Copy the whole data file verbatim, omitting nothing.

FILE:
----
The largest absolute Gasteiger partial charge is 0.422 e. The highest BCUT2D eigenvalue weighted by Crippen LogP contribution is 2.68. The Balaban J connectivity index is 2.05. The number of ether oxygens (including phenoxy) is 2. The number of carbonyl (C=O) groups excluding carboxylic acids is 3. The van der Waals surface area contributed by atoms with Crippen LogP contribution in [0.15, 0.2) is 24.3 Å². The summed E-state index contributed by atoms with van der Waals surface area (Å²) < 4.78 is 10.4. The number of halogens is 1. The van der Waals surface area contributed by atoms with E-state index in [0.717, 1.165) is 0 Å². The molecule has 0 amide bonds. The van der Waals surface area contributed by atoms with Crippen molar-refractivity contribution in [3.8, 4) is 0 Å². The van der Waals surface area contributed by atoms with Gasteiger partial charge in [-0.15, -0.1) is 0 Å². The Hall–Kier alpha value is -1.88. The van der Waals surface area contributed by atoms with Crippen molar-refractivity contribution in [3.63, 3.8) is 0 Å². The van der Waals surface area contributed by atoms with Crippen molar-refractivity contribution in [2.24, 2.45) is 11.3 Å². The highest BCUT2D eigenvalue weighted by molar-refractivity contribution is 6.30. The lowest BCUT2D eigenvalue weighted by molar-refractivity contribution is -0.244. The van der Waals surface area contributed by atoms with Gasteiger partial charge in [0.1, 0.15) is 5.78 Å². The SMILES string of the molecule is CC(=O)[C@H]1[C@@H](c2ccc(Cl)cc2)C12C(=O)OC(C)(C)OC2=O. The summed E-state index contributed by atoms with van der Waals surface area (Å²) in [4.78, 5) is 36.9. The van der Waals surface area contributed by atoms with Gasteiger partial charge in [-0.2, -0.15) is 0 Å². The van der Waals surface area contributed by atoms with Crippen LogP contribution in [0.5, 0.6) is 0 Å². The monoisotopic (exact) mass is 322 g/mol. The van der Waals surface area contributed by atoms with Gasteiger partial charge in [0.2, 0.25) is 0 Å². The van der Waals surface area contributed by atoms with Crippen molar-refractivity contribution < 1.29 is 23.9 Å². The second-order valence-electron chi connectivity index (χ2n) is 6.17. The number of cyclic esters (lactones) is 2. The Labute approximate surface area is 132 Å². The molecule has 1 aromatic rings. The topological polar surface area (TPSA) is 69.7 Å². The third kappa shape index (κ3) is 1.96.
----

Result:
The largest absolute Gasteiger partial charge is 0.422 e. The highest BCUT2D eigenvalue weighted by Crippen LogP contribution is 2.68. The Balaban J connectivity index is 2.05. The number of ether oxygens (including phenoxy) is 2. The number of carbonyl (C=O) groups excluding carboxylic acids is 3. The van der Waals surface area contributed by atoms with Crippen LogP contribution in [0.15, 0.2) is 24.3 Å². The summed E-state index contributed by atoms with van der Waals surface area (Å²) < 4.78 is 10.4. The number of halogens is 1. The van der Waals surface area contributed by atoms with E-state index in [0.717, 1.165) is 0 Å². The molecule has 0 amide bonds. The van der Waals surface area contributed by atoms with Crippen molar-refractivity contribution in [3.8, 4) is 0 Å². The van der Waals surface area contributed by atoms with Gasteiger partial charge in [-0.15, -0.1) is 0 Å². The Hall–Kier alpha value is -1.88. The van der Waals surface area contributed by atoms with Crippen molar-refractivity contribution in [3.63, 3.8) is 0 Å². The van der Waals surface area contributed by atoms with Crippen molar-refractivity contribution in [2.24, 2.45) is 11.3 Å². The highest BCUT2D eigenvalue weighted by molar-refractivity contribution is 6.30. The lowest BCUT2D eigenvalue weighted by molar-refractivity contribution is -0.244. The van der Waals surface area contributed by atoms with Gasteiger partial charge in [0.1, 0.15) is 5.78 Å². The SMILES string of the molecule is CC(=O)[C@H]1[C@@H](c2ccc(Cl)cc2)C12C(=O)OC(C)(C)OC2=O. The summed E-state index contributed by atoms with van der Waals surface area (Å²) in [4.78, 5) is 36.9. The van der Waals surface area contributed by atoms with Gasteiger partial charge in [-0.2, -0.15) is 0 Å². The van der Waals surface area contributed by atoms with Crippen LogP contribution in [0.5, 0.6) is 0 Å². The monoisotopic (exact) mass is 322 g/mol. The van der Waals surface area contributed by atoms with Gasteiger partial charge in [0.2, 0.25) is 0 Å². The van der Waals surface area contributed by atoms with Crippen molar-refractivity contribution < 1.29 is 23.9 Å². The second-order valence-electron chi connectivity index (χ2n) is 6.17. The number of cyclic esters (lactones) is 2. The Labute approximate surface area is 132 Å². The molecule has 1 aromatic rings. The topological polar surface area (TPSA) is 69.7 Å². The third kappa shape index (κ3) is 1.96.